Before he was fully cognizant of what he was doing, Evelos leapt on the troll’s back and wrapped his arms around its neck. The creature was so tall: it was like when Evelos had been a toddler and his father had been giving him a pony-back ride. The thought made him scream, and he kept screaming as he tightened his arms, trying not to think what was happening under him as he choked the troll to death.
He only knew he succeeded when he tumbled to the ground again, landing on his already injured shoulder. Above him, Rosen snorted and nudged him with a soft nose. Evelos just pushed his face further into the mud of the riverbank and tried not to cry.
Rosen’s whicker had him looking up again. The charger pumped its head and dug at the ground with a forehoof urgently. Evelos stared at the horse blankly, then with more recognition as Rosen turned to snort in a different direction—and when something that wasn’t a troll groaned back in response.
Evelos yelped as he tried to use his injured shoulder to rise, and instead crawled over to his father with one arm clutched to his chest. Keelath rolled his head sightlessly in Evelos’ direction at the sound of his approach, his expression awash with agony. Heartened by the presence of a response at least, Evelos peeled Keelath’s arm away from his stomach, then just as quickly shoved it back and turned away as he was sick.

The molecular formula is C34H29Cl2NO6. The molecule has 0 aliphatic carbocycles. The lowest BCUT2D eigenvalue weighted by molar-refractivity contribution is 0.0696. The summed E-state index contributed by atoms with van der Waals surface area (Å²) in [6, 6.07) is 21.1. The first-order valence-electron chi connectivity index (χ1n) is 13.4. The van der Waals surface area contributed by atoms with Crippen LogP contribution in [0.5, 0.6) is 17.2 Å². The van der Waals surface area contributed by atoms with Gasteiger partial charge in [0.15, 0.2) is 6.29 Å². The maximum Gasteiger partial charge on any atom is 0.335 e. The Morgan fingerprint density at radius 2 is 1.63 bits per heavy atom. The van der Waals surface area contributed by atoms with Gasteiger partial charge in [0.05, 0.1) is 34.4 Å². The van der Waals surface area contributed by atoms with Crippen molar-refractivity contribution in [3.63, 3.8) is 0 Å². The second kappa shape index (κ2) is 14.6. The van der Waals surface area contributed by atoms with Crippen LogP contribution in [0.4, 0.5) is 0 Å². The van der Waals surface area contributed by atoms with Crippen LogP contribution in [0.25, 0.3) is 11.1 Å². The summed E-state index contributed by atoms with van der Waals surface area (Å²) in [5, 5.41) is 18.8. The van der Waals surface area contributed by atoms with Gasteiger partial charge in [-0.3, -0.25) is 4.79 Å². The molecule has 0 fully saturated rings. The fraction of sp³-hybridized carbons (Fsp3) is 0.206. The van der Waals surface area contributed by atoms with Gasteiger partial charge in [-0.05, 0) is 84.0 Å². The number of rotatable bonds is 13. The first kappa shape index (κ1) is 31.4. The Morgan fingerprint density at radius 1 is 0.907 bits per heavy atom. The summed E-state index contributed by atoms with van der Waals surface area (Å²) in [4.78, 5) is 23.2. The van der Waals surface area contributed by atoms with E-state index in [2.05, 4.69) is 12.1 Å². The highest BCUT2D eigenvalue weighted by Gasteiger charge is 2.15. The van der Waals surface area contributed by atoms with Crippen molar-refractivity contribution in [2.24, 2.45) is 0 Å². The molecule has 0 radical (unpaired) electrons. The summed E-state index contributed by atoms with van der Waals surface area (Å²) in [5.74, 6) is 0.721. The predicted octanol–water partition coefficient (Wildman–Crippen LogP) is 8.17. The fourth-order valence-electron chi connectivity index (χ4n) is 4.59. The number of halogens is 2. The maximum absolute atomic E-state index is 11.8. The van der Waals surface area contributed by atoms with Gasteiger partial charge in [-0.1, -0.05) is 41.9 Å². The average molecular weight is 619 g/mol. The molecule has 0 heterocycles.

When Evelos finally had the courage to look back, his sight was blurry with tears.
“I’m sorry—I’m so sorry, Dad! If I was just a little quicker—“
“Eve…” Keelath’s eyes were barely open, rolled into his skull from pain. He beckoned at Evelos weakly with his free hand. “The Light. Use the Light.”
Evelos stared at him. “I can’t!” he burst out. “I don’t have the will for magic! The Trials proved that…”
Keelath stared at him, then let his head fall back limply. He wasn’t dead yet, though, letting out a moan that climbed to a shriek as he pushed his fist into his gut to try to staunch the bleeding by himself.
Blinded again by tears, Evelos pressed both sets of knuckles on top of his, trying to help, but the warm, wet flow of blood between his fingers told him how futile it was. “No,” Evelos cried. “Just hold on a little longer, Dad. I can go find someone to help. I know I can!”
“You… help…” wheezed Keelath.
“I don’t understand what you’re trying to say,” Evelos stammered, even though he did.
Keelath pulled his fist from his stomach. It was covered with blood. Arm shaking, he dropped it hard on Evelos’ shoulder, then dragged his fingers to Evelos’ chest. “You.” The fingers dug into him, and Keelath shuddered.
Evelos took his father’s hand in his. Keelath just gave him a look, before dropping his head and turning it away.
Evelos swiped at his tears, angry at his lack of use, leaving blood streaking his cheek. Yet crying wasn’t going to help. Even on the back of Rosen, he’d never make it to the nearest settlement before his father passed away. Yet the wound was too deep for anything besides magic.
The only thing left to him was the Light.